Thursday, November 22, 2007

King Hussian -plucky little king

The Economist,2007
The Hashemite monarch was a brave, decent man. His efforts to end strife in the Middle East should be an inspiration for today's peacemakers

The Economist,1999
Westerners talked of him as a bridge between the Arab world and theirs. True, with his British education and manners, his British and American wives and his several foreign homes, he could speak to westerners in their own language. They felt safe and at ease with him. But basically he was an Arab tribal leader, concerned to keep his extended tribe together. Jordanians are now extravagantly mourning his death as the passing of a tribal father.

He had the authoritarianism, cunning and generosity of a tribal leader. Those who offended him were punished, but then forgiven: his ever-changing circle of advisers would include, most usefully, old enemies. He was approachable. He remained simple: there is a tale of Libya’s Colonel Qaddafi descending unexpectedly on him for dinner when Hussein had sent all his servants to bed for the night.

His manliness—his courage, closeness to his soldiers, his piloting skills, his motor-bikes—appealed to his followers. So did other macho qualities. His tribe had no trouble with him taking (one at a time) four wives: the first an intellectual whom he quickly packed off; the second, the English mother of the new king, Abdullah, a nice Betjeman girl whom he eventually grew out of; the third who died in a helicopter crash; his widow, Queen Noor, an American of Lebanese extraction, powerful and beautiful. Nor did they object to his roving eye for, say, pretty journalists, so long as such matters were conducted with decorum. There would be no Clinton saga for him...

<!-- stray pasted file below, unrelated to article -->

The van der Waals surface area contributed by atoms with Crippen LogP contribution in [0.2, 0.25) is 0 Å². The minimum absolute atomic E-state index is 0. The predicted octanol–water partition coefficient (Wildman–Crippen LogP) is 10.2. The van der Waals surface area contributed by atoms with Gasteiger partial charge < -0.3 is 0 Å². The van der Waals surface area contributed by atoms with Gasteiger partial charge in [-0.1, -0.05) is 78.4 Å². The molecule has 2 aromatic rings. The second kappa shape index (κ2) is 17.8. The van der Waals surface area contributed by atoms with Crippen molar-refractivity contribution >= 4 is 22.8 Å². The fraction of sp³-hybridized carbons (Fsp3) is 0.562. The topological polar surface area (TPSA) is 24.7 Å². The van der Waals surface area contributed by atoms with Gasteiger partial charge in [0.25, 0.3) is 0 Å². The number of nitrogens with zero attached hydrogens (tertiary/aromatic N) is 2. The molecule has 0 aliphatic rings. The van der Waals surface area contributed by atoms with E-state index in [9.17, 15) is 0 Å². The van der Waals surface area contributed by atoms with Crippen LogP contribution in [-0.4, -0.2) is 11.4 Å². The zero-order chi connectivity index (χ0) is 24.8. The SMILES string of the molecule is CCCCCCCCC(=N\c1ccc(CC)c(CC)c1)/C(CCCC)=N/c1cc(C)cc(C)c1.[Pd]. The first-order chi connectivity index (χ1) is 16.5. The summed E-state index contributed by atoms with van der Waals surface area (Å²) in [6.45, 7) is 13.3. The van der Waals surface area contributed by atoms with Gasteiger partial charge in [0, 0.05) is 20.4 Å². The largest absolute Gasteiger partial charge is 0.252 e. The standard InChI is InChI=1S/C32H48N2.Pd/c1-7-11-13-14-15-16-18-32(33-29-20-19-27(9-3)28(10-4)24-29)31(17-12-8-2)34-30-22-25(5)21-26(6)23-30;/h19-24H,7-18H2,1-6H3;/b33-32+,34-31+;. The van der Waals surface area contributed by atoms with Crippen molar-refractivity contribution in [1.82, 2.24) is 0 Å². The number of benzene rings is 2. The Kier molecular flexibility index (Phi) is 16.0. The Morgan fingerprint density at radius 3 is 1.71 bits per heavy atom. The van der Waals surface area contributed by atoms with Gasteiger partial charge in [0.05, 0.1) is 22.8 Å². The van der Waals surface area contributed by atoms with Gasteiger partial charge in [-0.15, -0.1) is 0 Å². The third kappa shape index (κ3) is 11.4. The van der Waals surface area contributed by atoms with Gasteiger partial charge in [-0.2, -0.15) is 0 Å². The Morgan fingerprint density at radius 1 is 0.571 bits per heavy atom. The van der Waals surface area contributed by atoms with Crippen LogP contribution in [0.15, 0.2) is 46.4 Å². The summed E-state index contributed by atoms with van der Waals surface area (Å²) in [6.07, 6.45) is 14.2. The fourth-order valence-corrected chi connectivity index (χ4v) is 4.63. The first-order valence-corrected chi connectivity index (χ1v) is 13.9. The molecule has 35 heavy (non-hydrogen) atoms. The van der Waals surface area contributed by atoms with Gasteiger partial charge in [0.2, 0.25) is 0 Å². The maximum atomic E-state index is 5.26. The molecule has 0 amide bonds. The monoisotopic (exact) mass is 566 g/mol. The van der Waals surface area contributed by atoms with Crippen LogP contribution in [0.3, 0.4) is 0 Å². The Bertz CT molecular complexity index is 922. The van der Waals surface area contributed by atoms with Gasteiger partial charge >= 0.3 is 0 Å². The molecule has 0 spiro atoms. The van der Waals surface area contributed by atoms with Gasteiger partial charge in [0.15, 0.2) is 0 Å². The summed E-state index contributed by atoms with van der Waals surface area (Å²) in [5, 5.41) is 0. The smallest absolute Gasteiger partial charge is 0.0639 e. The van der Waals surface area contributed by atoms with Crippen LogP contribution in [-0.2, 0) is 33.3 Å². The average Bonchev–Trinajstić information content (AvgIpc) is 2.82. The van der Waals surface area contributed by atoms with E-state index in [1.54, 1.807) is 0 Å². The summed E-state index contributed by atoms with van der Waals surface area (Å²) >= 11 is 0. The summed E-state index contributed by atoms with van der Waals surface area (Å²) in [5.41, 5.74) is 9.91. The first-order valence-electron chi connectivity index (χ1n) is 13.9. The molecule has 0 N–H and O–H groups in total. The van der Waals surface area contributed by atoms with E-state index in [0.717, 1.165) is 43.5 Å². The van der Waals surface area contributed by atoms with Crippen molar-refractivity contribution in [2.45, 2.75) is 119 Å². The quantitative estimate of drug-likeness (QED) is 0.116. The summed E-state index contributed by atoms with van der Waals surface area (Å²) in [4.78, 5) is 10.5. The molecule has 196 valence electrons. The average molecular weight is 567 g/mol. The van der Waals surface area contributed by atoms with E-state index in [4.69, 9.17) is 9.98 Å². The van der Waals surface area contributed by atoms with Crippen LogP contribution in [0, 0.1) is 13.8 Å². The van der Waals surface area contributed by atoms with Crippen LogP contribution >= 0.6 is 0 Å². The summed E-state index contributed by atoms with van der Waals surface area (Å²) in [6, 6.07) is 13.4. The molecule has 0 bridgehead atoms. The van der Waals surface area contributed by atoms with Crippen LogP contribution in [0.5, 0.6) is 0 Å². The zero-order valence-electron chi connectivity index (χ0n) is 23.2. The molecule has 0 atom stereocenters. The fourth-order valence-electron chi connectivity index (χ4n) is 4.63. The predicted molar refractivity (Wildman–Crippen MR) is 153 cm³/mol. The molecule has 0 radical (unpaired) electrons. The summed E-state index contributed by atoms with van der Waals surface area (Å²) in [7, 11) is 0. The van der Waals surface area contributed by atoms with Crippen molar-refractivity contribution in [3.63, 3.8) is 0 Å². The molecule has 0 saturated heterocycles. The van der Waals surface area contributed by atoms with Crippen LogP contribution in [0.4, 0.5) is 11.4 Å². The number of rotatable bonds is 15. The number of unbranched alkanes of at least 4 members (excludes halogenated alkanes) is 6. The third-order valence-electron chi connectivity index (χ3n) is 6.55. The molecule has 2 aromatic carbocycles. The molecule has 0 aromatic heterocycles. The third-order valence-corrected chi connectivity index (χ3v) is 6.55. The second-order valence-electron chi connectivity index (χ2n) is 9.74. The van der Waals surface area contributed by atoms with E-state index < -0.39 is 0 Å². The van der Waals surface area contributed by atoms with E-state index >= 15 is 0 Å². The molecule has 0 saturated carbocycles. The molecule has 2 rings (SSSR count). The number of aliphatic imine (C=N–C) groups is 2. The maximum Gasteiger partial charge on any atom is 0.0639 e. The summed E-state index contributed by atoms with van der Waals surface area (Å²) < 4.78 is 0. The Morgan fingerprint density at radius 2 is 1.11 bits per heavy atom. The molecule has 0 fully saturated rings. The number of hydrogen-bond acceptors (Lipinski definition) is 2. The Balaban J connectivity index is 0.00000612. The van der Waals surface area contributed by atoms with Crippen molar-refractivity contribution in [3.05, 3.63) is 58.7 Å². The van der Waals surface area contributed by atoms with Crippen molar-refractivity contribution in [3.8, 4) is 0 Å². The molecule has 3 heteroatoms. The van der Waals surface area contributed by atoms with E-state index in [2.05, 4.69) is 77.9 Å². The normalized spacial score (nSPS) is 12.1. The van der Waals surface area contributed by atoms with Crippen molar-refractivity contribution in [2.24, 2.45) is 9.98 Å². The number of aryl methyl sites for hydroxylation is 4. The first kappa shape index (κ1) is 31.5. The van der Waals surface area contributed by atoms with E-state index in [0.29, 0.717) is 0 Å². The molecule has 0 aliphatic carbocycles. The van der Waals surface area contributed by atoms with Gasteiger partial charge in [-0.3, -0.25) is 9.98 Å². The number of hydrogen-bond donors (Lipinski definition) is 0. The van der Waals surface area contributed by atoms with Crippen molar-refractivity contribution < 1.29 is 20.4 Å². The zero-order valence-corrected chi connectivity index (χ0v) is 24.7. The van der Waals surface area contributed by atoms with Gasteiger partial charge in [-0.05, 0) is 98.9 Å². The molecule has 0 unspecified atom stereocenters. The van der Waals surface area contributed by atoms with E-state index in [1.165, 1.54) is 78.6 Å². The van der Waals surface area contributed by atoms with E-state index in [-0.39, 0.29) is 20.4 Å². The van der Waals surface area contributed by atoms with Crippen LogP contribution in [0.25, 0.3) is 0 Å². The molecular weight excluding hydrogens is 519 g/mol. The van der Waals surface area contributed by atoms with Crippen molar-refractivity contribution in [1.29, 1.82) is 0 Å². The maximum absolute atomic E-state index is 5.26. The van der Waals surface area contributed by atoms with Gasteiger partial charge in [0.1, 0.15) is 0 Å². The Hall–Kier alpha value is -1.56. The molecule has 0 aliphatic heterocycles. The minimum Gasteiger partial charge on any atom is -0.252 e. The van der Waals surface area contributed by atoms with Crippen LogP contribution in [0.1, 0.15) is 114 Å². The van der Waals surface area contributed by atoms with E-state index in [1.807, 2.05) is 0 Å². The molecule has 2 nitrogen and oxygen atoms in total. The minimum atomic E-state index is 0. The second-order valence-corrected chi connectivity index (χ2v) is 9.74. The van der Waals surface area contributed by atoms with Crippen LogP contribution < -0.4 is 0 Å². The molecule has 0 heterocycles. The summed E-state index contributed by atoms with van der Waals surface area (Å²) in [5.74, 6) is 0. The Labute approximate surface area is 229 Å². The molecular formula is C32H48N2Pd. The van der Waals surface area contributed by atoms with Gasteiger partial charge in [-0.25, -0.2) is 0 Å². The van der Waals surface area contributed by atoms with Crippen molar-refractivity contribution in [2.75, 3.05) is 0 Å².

The dangerous times continued. Egypt, under Nasser, tried to knock the young king off his throne. So, continually, did Syria, under Hafez Assad, now a gaunt mourner at the funeral. In 1967 Hussein made his one colossal mistake, joining Egypt and Syria in their war on Israel and, in the process, losing the West Bank and East Jerusalem. Some may consider his verbal support of Saddam Hussein in 1990-91 a second blunder. But was it? True, for a time Jordan lost its American and Gulf aid. But if Hussein had condemned Saddam, against the wishes of his tribe, he might have lost his kingdom.

He was not to repeat his 1967 bloomer. From then on, he remained in close, conspiratorial contact with almost all of Israel’s leaders. Before the 1973 war, he even warned Golda Meir, then Israel’s prime minister, of the Syrian-Egyptian plans of attack—but was not believed. In 1994 he signed an official peace with Israel. Israel claimed him as a friend and, in the interests of his kingdom, he was. But he was no friend to Binyamin Netanyahu, one of the publicity-conscious mourners. He has spoken out passionately against Mr Netanyahu’s Palestinian policy.

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